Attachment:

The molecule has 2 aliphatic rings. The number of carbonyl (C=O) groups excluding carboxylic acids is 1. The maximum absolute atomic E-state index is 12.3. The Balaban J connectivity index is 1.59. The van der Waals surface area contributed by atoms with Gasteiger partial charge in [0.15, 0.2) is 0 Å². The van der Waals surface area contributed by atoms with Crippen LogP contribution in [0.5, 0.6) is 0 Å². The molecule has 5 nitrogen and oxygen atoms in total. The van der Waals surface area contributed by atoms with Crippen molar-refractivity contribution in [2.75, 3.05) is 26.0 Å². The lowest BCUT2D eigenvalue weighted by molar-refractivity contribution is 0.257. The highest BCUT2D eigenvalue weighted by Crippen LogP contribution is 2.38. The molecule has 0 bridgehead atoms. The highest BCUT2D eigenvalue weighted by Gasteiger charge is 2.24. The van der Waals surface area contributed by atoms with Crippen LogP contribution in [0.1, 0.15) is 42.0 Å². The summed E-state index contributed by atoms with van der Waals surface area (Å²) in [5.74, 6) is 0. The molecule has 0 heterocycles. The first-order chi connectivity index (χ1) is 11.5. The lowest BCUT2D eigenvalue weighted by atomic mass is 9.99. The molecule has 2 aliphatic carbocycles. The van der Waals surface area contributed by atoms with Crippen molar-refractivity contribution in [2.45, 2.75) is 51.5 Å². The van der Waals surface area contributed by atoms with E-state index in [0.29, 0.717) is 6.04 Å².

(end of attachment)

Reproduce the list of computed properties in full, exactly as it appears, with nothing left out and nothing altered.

The molecule has 2 aliphatic rings. The number of carbonyl (C=O) groups excluding carboxylic acids is 1. The maximum absolute atomic E-state index is 12.3. The Balaban J connectivity index is 1.59. The van der Waals surface area contributed by atoms with Gasteiger partial charge in [0.15, 0.2) is 0 Å². The van der Waals surface area contributed by atoms with Crippen LogP contribution in [0.5, 0.6) is 0 Å². The molecule has 5 nitrogen and oxygen atoms in total. The van der Waals surface area contributed by atoms with Crippen molar-refractivity contribution in [2.75, 3.05) is 26.0 Å². The lowest BCUT2D eigenvalue weighted by molar-refractivity contribution is 0.257. The highest BCUT2D eigenvalue weighted by Crippen LogP contribution is 2.38. The molecule has 0 bridgehead atoms. The highest BCUT2D eigenvalue weighted by Gasteiger charge is 2.24. The van der Waals surface area contributed by atoms with Crippen LogP contribution in [0.1, 0.15) is 42.0 Å². The summed E-state index contributed by atoms with van der Waals surface area (Å²) in [5.74, 6) is 0. The molecule has 0 heterocycles. The first-order chi connectivity index (χ1) is 11.5. The lowest BCUT2D eigenvalue weighted by atomic mass is 9.99. The molecule has 2 aliphatic carbocycles. The van der Waals surface area contributed by atoms with Crippen molar-refractivity contribution in [2.45, 2.75) is 51.5 Å². The van der Waals surface area contributed by atoms with E-state index in [0.29, 0.717) is 6.04 Å².